Coaching strengths

Coaching strengths

Coaching strengths

Understanding our strengths and the difference that makes

Have you ever been asked in an interview or in an application what you consider your strengths to be? If you have, how did you feel about the question? Is there a ‘right’ answer perhaps? How comfortable is to write or talk about your strengths? Do we really know what our strengths are? And what benefit might really knowing bring?

What do we mean by ‘strengths’?

Traditionally, we may have thought of strengths as being the skills we possess, the things we’re good at or we’ve had recognition for in the past. Have you ever been told by others that you have a particular strengths, even if for you it really doesn’t feel that way? If we dig a little deeper, we discover there’s more, and that more is important! 

According to Linley (2018), a strength is “a pre-existing capacity for a particular way of behaving, thinking, or feeling that is authenticenergizing to the user, and enables optimal functioningdevelopment, and performance” (p. 9). When we engage in activities that utilize our strengths, we experience enjoyment and increased energy levels; to use these strengths feels authentic and aligned and really makes a difference to our performance. We might lose track of time when we work in this way and find ourselves looking forward to the times when we can put our strengths into action. Conversely, activities that deplete us, even those which we are good at (spreadsheets spring to mind for me!) seem to drag and require significant effort and self-control to perform well. These are not our true strengths or our character strengths; we have learned to do them well, perhaps because we needed them for our work or because we strove for recognition from a particular person.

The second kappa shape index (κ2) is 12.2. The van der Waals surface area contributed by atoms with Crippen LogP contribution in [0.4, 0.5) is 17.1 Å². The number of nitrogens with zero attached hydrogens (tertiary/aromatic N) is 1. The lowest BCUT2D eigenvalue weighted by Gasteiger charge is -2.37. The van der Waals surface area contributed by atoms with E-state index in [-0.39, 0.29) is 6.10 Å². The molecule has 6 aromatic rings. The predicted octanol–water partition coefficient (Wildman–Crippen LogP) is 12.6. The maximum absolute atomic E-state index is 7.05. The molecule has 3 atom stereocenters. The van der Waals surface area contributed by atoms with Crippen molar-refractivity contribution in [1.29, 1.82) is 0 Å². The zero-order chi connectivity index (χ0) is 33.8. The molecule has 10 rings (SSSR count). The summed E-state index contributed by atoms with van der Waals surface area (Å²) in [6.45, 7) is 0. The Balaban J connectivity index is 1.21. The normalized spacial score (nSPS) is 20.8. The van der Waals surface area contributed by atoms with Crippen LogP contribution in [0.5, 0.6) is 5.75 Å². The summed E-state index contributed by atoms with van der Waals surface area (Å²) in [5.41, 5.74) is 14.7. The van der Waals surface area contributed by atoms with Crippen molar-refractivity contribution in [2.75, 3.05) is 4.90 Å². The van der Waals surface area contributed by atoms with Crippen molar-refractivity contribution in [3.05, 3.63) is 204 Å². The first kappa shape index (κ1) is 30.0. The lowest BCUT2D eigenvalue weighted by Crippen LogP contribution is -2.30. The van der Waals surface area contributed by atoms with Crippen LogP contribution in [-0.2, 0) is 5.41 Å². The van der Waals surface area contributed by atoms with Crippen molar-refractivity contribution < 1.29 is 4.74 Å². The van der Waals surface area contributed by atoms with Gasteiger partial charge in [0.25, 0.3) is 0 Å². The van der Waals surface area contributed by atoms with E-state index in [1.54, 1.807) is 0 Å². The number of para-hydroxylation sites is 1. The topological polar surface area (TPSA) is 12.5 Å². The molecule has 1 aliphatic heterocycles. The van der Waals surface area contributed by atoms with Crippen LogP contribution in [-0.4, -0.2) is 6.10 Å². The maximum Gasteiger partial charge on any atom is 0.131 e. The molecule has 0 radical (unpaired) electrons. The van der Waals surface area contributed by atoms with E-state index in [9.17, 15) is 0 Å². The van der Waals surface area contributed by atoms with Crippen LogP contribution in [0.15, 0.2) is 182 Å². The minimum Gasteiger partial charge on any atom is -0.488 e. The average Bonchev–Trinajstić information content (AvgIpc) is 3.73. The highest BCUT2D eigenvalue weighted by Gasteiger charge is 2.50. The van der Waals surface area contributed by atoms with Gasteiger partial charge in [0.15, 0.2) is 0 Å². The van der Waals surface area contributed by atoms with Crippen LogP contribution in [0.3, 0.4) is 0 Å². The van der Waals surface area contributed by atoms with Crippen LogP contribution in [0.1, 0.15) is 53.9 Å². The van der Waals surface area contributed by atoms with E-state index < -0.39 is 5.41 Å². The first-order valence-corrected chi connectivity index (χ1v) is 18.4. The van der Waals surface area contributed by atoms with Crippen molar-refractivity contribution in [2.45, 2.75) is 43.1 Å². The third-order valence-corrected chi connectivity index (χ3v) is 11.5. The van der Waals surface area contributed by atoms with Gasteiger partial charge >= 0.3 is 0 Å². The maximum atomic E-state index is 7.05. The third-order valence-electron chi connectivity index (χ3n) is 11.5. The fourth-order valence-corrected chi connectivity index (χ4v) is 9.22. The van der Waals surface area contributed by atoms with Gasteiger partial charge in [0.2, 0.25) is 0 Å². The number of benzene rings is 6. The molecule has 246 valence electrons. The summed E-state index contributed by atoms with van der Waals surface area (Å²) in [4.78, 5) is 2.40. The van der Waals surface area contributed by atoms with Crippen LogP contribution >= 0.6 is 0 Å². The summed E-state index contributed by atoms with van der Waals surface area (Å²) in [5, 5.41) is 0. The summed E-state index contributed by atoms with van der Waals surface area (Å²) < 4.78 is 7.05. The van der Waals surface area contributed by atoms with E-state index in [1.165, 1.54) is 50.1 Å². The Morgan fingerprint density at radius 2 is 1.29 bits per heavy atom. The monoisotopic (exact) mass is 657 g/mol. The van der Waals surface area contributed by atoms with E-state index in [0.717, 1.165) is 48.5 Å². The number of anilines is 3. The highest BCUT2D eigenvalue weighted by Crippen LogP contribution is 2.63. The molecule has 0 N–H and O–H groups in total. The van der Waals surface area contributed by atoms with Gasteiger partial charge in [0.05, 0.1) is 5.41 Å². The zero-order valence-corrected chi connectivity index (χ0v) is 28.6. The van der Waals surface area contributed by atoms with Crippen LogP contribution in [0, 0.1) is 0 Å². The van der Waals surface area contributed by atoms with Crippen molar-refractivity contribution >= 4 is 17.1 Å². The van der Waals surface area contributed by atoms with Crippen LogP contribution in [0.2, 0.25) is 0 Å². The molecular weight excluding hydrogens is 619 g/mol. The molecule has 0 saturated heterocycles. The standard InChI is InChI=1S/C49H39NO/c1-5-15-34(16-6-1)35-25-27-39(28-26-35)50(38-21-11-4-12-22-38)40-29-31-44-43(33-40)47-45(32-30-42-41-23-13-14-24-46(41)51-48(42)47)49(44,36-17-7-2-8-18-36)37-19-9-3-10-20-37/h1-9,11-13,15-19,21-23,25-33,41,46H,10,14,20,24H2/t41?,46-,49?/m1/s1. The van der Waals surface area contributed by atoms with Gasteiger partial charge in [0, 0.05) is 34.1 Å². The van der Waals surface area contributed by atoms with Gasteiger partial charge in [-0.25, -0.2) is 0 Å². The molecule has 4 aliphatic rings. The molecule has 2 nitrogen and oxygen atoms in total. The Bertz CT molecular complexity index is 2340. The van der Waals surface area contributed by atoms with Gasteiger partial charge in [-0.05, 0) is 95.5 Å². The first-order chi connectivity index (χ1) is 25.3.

The Benefits of Focusing on Strengths

Focusing on those strengths that also provide us with energy and a sense of being true to ourselves can help us access a ‘flow state’, where we feel present, congruent and fully immersed by what we’re doing. This in turn can lead to higher levels of performance, intrinsic motivation, and personal satisfaction. Engaging in strengths-based activities can also enhance wellbeing, resilience, and overall happiness. More about this later. People who use their strengths frequently are reported to have more energy, feel well-rested, and experience higher levels of engagement both in their personal and professional lives. According to Linley, people who focus on strengths:

  1. Are happier.
  2. Are more confident.
  3. Have higher levels of self-esteem.
  4. Have higher levels of energy and vitality.
  5. Experience less stress.
  6. Are more resilient.
  7. Are more likely to achieve their goals.
  8. Perform better at work.
  9. Are more engaged at work.
  10. Are more effective at growing themselves and growing as individuals.

And teams that work to their strengths experience higher performance, engagement and retention. Taking an approach which plays to people’s strengths makes sense, but it’s not always easy to really know what our strengths are and of course, there can be drawbacks too.